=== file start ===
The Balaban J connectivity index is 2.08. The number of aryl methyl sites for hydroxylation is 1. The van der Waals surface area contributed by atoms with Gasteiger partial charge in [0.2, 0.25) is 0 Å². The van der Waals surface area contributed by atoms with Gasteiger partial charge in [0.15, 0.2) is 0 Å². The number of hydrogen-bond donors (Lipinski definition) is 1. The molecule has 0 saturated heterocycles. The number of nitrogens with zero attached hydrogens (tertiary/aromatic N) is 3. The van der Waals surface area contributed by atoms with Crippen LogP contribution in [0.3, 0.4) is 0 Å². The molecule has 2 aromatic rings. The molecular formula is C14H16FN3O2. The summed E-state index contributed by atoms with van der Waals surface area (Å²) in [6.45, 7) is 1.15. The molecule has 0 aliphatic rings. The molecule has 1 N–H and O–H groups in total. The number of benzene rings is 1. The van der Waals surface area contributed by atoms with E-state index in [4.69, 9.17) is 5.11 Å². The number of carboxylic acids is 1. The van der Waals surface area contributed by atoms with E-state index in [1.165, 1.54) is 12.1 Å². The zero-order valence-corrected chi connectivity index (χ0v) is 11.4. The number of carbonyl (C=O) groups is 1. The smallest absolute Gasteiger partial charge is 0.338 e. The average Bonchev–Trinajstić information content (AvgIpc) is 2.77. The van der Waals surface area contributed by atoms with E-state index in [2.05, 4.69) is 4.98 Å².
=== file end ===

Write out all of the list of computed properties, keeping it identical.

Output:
The Balaban J connectivity index is 2.08. The number of aryl methyl sites for hydroxylation is 1. The van der Waals surface area contributed by atoms with Gasteiger partial charge in [0.2, 0.25) is 0 Å². The van der Waals surface area contributed by atoms with Gasteiger partial charge in [0.15, 0.2) is 0 Å². The number of hydrogen-bond donors (Lipinski definition) is 1. The molecule has 0 saturated heterocycles. The number of nitrogens with zero attached hydrogens (tertiary/aromatic N) is 3. The van der Waals surface area contributed by atoms with Crippen LogP contribution in [0.3, 0.4) is 0 Å². The molecule has 2 aromatic rings. The molecular formula is C14H16FN3O2. The summed E-state index contributed by atoms with van der Waals surface area (Å²) in [6.45, 7) is 1.15. The molecule has 0 aliphatic rings. The molecule has 1 N–H and O–H groups in total. The number of benzene rings is 1. The van der Waals surface area contributed by atoms with E-state index in [4.69, 9.17) is 5.11 Å². The number of carboxylic acids is 1. The van der Waals surface area contributed by atoms with E-state index in [1.165, 1.54) is 12.1 Å². The zero-order valence-corrected chi connectivity index (χ0v) is 11.4. The number of carbonyl (C=O) groups is 1. The smallest absolute Gasteiger partial charge is 0.338 e. The average Bonchev–Trinajstić information content (AvgIpc) is 2.77. The van der Waals surface area contributed by atoms with E-state index in [2.05, 4.69) is 4.98 Å².